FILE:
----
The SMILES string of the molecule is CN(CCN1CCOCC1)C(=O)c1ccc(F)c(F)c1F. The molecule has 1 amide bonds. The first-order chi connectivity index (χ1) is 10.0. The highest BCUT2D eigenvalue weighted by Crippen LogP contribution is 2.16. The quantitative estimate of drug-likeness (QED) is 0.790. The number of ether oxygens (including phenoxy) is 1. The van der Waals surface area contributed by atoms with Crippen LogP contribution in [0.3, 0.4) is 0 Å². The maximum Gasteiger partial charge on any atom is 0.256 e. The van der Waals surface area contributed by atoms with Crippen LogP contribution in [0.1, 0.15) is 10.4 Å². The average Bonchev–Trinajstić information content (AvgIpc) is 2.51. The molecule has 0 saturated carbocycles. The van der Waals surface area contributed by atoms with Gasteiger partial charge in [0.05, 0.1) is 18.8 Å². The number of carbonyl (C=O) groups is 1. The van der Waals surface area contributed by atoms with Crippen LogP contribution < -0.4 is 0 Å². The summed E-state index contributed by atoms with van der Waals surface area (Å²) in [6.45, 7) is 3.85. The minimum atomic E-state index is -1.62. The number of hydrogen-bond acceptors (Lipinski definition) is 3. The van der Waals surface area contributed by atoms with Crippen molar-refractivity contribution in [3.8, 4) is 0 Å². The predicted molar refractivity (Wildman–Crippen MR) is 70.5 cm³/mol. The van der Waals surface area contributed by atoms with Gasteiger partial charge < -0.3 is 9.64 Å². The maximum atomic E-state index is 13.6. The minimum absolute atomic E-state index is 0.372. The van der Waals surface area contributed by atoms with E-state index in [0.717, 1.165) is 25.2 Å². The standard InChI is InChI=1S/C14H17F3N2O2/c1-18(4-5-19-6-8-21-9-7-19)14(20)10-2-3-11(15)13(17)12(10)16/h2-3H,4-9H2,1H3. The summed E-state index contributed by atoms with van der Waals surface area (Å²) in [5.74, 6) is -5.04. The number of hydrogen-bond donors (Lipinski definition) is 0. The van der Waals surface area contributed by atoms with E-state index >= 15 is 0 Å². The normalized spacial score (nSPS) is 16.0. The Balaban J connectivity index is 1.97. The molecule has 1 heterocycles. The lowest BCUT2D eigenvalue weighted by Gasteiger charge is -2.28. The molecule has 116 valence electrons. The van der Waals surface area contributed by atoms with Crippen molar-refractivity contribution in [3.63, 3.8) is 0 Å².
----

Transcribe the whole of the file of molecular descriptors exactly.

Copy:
The SMILES string of the molecule is CN(CCN1CCOCC1)C(=O)c1ccc(F)c(F)c1F. The molecule has 1 amide bonds. The first-order chi connectivity index (χ1) is 10.0. The highest BCUT2D eigenvalue weighted by Crippen LogP contribution is 2.16. The quantitative estimate of drug-likeness (QED) is 0.790. The number of ether oxygens (including phenoxy) is 1. The van der Waals surface area contributed by atoms with Crippen LogP contribution in [0.3, 0.4) is 0 Å². The maximum Gasteiger partial charge on any atom is 0.256 e. The van der Waals surface area contributed by atoms with Crippen LogP contribution in [0.1, 0.15) is 10.4 Å². The average Bonchev–Trinajstić information content (AvgIpc) is 2.51. The molecule has 0 saturated carbocycles. The van der Waals surface area contributed by atoms with Gasteiger partial charge in [0.05, 0.1) is 18.8 Å². The number of carbonyl (C=O) groups is 1. The van der Waals surface area contributed by atoms with Crippen LogP contribution < -0.4 is 0 Å². The summed E-state index contributed by atoms with van der Waals surface area (Å²) in [6.45, 7) is 3.85. The minimum atomic E-state index is -1.62. The number of hydrogen-bond acceptors (Lipinski definition) is 3. The van der Waals surface area contributed by atoms with Crippen molar-refractivity contribution in [3.8, 4) is 0 Å². The predicted molar refractivity (Wildman–Crippen MR) is 70.5 cm³/mol. The van der Waals surface area contributed by atoms with Gasteiger partial charge < -0.3 is 9.64 Å². The maximum atomic E-state index is 13.6. The minimum absolute atomic E-state index is 0.372. The van der Waals surface area contributed by atoms with E-state index in [0.717, 1.165) is 25.2 Å². The standard InChI is InChI=1S/C14H17F3N2O2/c1-18(4-5-19-6-8-21-9-7-19)14(20)10-2-3-11(15)13(17)12(10)16/h2-3H,4-9H2,1H3. The summed E-state index contributed by atoms with van der Waals surface area (Å²) in [5.74, 6) is -5.04. The number of hydrogen-bond donors (Lipinski definition) is 0. The van der Waals surface area contributed by atoms with E-state index >= 15 is 0 Å². The normalized spacial score (nSPS) is 16.0. The Balaban J connectivity index is 1.97. The molecule has 1 heterocycles. The lowest BCUT2D eigenvalue weighted by Gasteiger charge is -2.28. The molecule has 116 valence electrons. The van der Waals surface area contributed by atoms with Crippen molar-refractivity contribution in [3.63, 3.8) is 0 Å².